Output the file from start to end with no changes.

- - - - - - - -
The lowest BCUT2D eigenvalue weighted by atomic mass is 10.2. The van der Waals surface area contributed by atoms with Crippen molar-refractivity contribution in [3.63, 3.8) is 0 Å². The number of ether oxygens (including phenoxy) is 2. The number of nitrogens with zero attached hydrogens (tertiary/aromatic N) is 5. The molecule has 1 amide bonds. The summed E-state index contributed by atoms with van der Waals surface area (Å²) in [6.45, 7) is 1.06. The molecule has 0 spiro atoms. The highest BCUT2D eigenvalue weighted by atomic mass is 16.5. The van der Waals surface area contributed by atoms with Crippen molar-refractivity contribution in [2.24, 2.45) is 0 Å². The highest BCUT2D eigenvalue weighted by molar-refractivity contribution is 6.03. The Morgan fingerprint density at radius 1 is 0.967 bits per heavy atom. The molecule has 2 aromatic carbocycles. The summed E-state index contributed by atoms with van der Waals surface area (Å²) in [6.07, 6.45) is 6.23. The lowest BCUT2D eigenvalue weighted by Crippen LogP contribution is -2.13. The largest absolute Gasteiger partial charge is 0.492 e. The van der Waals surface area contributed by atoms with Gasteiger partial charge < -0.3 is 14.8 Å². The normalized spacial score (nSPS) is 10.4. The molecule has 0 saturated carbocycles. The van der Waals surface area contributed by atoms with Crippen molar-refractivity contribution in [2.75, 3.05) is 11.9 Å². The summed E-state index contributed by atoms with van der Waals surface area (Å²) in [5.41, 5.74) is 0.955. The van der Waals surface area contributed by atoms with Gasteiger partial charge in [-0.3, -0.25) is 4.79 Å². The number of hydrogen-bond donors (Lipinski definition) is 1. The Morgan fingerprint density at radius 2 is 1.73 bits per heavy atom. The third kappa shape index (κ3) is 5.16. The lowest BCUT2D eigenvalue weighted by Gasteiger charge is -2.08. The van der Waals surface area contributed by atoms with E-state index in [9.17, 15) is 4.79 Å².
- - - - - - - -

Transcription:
The lowest BCUT2D eigenvalue weighted by atomic mass is 10.2. The van der Waals surface area contributed by atoms with Crippen molar-refractivity contribution in [3.63, 3.8) is 0 Å². The number of ether oxygens (including phenoxy) is 2. The number of nitrogens with zero attached hydrogens (tertiary/aromatic N) is 5. The molecule has 1 amide bonds. The summed E-state index contributed by atoms with van der Waals surface area (Å²) in [6.45, 7) is 1.06. The molecule has 0 spiro atoms. The highest BCUT2D eigenvalue weighted by atomic mass is 16.5. The van der Waals surface area contributed by atoms with Crippen molar-refractivity contribution in [2.24, 2.45) is 0 Å². The highest BCUT2D eigenvalue weighted by molar-refractivity contribution is 6.03. The Morgan fingerprint density at radius 1 is 0.967 bits per heavy atom. The molecule has 2 aromatic carbocycles. The summed E-state index contributed by atoms with van der Waals surface area (Å²) in [6.07, 6.45) is 6.23. The lowest BCUT2D eigenvalue weighted by Crippen LogP contribution is -2.13. The largest absolute Gasteiger partial charge is 0.492 e. The van der Waals surface area contributed by atoms with Gasteiger partial charge < -0.3 is 14.8 Å². The normalized spacial score (nSPS) is 10.4. The molecule has 0 saturated carbocycles. The van der Waals surface area contributed by atoms with Crippen molar-refractivity contribution in [2.75, 3.05) is 11.9 Å². The summed E-state index contributed by atoms with van der Waals surface area (Å²) in [5.41, 5.74) is 0.955. The van der Waals surface area contributed by atoms with Gasteiger partial charge in [-0.3, -0.25) is 4.79 Å². The number of hydrogen-bond donors (Lipinski definition) is 1. The Morgan fingerprint density at radius 2 is 1.73 bits per heavy atom. The third kappa shape index (κ3) is 5.16. The lowest BCUT2D eigenvalue weighted by Gasteiger charge is -2.08. The van der Waals surface area contributed by atoms with E-state index in [9.17, 15) is 4.79 Å².